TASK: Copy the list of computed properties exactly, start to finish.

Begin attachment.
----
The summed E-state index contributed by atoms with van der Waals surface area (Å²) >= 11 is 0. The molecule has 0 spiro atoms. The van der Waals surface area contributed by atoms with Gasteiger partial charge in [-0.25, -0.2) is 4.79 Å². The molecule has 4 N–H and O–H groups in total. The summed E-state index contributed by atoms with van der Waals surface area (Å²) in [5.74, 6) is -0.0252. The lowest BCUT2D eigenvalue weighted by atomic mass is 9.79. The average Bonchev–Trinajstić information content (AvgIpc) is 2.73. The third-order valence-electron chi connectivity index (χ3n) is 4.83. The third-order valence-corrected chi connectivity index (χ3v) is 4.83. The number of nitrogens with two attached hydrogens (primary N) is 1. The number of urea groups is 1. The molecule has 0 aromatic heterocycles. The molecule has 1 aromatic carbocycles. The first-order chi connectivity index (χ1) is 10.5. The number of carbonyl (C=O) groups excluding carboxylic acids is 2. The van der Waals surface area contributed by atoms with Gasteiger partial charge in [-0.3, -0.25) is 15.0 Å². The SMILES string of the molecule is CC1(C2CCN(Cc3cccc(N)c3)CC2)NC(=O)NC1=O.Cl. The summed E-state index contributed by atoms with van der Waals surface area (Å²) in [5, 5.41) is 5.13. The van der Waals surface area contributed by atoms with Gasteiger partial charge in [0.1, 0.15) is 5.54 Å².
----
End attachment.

The summed E-state index contributed by atoms with van der Waals surface area (Å²) >= 11 is 0. The molecule has 0 spiro atoms. The van der Waals surface area contributed by atoms with Gasteiger partial charge in [-0.25, -0.2) is 4.79 Å². The molecule has 4 N–H and O–H groups in total. The summed E-state index contributed by atoms with van der Waals surface area (Å²) in [5.74, 6) is -0.0252. The lowest BCUT2D eigenvalue weighted by atomic mass is 9.79. The average Bonchev–Trinajstić information content (AvgIpc) is 2.73. The third-order valence-electron chi connectivity index (χ3n) is 4.83. The third-order valence-corrected chi connectivity index (χ3v) is 4.83. The number of nitrogens with two attached hydrogens (primary N) is 1. The number of urea groups is 1. The molecule has 0 aromatic heterocycles. The molecule has 1 aromatic carbocycles. The first-order chi connectivity index (χ1) is 10.5. The number of carbonyl (C=O) groups excluding carboxylic acids is 2. The van der Waals surface area contributed by atoms with Gasteiger partial charge in [-0.3, -0.25) is 15.0 Å². The SMILES string of the molecule is CC1(C2CCN(Cc3cccc(N)c3)CC2)NC(=O)NC1=O.Cl. The summed E-state index contributed by atoms with van der Waals surface area (Å²) in [5, 5.41) is 5.13. The van der Waals surface area contributed by atoms with Gasteiger partial charge in [0.1, 0.15) is 5.54 Å².